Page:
Crush by Eve Ainsworth

26099256Facts and Figures

Published: March 3rd 2016, Scholastic

Standalone/Series: Standalone

Genre: Contemporary

Acquired: Kindly sent for review for the blog tour by the publisher

Goodreads // Amazon // Author’s Twitter

What’s the story?

Love hurts … but should it hurt this much? Reeling from her mum’s sudden departure, Anna finds the comfort she needs in her blossoming relationship with Will. He’s handsome and loving, everything Anna has always dreamt of. He’s also moody and unpredictable, pushing her away from her friends, her music. He wants her to be his and his alone. He wants her to be perfect. Anna’s world is closing in. But threatening everything is a dark secret that not even Will can control… Eve Ainsworth’s gripping second novel is a pitch-perfect exploration of love at its most powerful, addictive and destructive.

What did I think?

After loving Ainsworth’s first release, Seven Days, I was excited to read Crush and enjoy another one of her authentic, raw stories…and it absolutely didn’t disappoint. Building on the real, honest style that was established in Seven Days, Crush is a worthy second novel and has made me even more excited to see what she does in the future.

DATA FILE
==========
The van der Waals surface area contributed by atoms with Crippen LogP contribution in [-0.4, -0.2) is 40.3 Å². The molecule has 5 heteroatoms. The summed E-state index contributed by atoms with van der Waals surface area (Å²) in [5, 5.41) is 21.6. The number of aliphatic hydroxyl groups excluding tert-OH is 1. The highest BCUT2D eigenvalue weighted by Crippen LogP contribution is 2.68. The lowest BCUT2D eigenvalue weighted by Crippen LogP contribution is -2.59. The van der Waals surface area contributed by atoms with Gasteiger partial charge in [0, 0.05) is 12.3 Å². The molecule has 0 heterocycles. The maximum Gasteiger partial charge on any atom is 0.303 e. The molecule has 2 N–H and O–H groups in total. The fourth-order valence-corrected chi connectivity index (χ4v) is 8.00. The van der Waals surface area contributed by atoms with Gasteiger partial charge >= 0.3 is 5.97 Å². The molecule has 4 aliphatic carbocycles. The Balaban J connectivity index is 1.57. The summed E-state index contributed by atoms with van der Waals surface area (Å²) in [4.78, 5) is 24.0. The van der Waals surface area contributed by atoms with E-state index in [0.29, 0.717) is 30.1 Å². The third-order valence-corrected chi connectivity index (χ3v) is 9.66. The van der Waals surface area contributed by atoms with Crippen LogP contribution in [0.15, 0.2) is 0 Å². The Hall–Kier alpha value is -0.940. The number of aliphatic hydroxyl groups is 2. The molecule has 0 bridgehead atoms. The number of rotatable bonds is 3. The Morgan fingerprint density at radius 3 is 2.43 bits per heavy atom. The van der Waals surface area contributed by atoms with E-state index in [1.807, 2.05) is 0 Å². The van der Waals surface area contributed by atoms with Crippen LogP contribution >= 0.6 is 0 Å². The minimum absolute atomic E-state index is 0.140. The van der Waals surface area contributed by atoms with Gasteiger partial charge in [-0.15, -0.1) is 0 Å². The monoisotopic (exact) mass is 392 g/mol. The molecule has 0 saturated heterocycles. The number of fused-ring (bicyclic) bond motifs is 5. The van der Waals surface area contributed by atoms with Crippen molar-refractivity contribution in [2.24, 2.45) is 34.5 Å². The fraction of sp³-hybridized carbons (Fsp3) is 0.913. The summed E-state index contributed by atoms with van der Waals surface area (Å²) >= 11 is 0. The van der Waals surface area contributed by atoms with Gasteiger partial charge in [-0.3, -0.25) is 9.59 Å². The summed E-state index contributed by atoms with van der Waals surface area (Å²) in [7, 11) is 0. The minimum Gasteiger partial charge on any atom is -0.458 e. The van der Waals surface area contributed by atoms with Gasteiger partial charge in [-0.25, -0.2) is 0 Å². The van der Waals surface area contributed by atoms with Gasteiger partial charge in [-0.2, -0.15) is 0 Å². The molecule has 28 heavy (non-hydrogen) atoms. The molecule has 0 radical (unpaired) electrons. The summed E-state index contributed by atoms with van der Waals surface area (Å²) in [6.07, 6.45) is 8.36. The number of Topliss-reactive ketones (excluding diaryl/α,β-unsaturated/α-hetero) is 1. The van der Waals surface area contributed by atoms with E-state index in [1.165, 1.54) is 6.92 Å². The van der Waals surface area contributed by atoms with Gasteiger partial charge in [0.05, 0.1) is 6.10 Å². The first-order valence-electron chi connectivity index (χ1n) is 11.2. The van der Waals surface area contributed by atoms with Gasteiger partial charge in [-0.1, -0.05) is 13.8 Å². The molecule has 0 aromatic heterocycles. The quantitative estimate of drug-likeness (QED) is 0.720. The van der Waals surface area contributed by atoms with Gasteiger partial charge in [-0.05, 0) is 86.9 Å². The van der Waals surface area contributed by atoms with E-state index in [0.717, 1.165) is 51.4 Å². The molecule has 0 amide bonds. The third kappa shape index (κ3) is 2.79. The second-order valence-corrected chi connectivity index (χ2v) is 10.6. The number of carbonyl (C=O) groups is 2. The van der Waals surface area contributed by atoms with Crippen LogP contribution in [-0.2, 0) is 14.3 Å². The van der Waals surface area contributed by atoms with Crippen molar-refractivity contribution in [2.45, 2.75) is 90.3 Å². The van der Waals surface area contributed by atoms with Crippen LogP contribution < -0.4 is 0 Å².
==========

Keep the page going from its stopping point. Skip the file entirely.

The story we see in Crush is all too familiar – a controlling relationship that creeps up on you insidiously, until you’re too deep to escape by the time you realise something is wrong. It’s so easy to ignore friends who express concern and write them off as jealous or bitter and to shun parents or teachers, telling them they don’t understand. Most of us have surely seen this happen to a friend, or been through it ourselves, and it was fantastic to see such a realistic portrayal of a controlling teenage relationship.

What I love most about Ainsworth’s books is how she presents both sides of the story. Her villains are never just 2D archetypal ‘bad guys’. There’s a depth to them that so often isn’t explored in books and shows that everybody is fighting a battle that you don’t know about, even the person who’s making your life hell. It isn’t done to create sympathy for the villain, it’s just presented to show the audience the other side of the story – it’s left up to the reader whether they feel sympathy or not. And if there’s one thing I love it’s a book that lets the reader draw their own conclusions.

Who would I recommend it to?

Anybody looking for a realistic depiction of teenage life – the good and the bad.

23About the author

Eve Ainsworth has worked extensively in Child Protection and pastoral care roles, supporting teenagers with emotional and behavioural issues. Her debut novel Seven Days was released in 2015 and has been nominated for a string of awards including the Carnegie Medal. Her second novel, Crush, is out March 2016. She lives in West Sussex.




1 Comment

  1. April 1, 2016 / 11:20 pm

    Ooh! I think I need to give this one a go, I loved Seven Days and it sounds like this one doesn’t disappoint!

Leave a Reply

Your email address will not be published. Required fields are marked *